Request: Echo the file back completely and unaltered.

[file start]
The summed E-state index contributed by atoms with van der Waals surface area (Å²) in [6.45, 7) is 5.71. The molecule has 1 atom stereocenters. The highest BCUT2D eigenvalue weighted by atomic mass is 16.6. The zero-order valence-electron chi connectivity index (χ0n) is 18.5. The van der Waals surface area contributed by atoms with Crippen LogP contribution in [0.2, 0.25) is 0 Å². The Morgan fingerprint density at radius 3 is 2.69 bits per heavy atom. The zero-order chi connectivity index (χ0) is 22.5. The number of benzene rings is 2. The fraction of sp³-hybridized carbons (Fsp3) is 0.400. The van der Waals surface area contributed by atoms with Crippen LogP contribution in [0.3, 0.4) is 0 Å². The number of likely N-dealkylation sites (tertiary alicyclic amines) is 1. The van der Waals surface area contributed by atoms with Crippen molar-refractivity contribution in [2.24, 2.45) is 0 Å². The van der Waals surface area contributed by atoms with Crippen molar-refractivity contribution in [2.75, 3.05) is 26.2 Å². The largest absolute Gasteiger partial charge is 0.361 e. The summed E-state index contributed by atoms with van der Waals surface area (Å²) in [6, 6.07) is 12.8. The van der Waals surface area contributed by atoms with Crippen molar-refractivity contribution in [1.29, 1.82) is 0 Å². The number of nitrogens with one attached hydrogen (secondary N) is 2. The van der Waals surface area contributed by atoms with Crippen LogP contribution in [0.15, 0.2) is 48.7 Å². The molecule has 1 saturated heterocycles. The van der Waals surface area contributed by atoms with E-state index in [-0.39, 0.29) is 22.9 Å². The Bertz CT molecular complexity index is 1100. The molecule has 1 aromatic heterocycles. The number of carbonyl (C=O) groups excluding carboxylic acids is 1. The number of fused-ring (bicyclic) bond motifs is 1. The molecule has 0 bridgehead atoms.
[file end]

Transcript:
The summed E-state index contributed by atoms with van der Waals surface area (Å²) in [6.45, 7) is 5.71. The molecule has 1 atom stereocenters. The highest BCUT2D eigenvalue weighted by atomic mass is 16.6. The zero-order valence-electron chi connectivity index (χ0n) is 18.5. The van der Waals surface area contributed by atoms with Crippen LogP contribution in [0.2, 0.25) is 0 Å². The Morgan fingerprint density at radius 3 is 2.69 bits per heavy atom. The zero-order chi connectivity index (χ0) is 22.5. The number of benzene rings is 2. The fraction of sp³-hybridized carbons (Fsp3) is 0.400. The van der Waals surface area contributed by atoms with Crippen LogP contribution in [0.3, 0.4) is 0 Å². The number of likely N-dealkylation sites (tertiary alicyclic amines) is 1. The van der Waals surface area contributed by atoms with Crippen molar-refractivity contribution in [2.24, 2.45) is 0 Å². The van der Waals surface area contributed by atoms with Crippen molar-refractivity contribution in [2.75, 3.05) is 26.2 Å². The largest absolute Gasteiger partial charge is 0.361 e. The summed E-state index contributed by atoms with van der Waals surface area (Å²) in [6, 6.07) is 12.8. The van der Waals surface area contributed by atoms with Crippen molar-refractivity contribution in [1.29, 1.82) is 0 Å². The number of nitrogens with one attached hydrogen (secondary N) is 2. The van der Waals surface area contributed by atoms with Crippen LogP contribution in [0.15, 0.2) is 48.7 Å². The molecule has 1 saturated heterocycles. The van der Waals surface area contributed by atoms with E-state index in [-0.39, 0.29) is 22.9 Å². The Bertz CT molecular complexity index is 1100. The molecule has 1 aromatic heterocycles. The number of carbonyl (C=O) groups excluding carboxylic acids is 1. The number of fused-ring (bicyclic) bond motifs is 1. The molecule has 0 bridgehead atoms.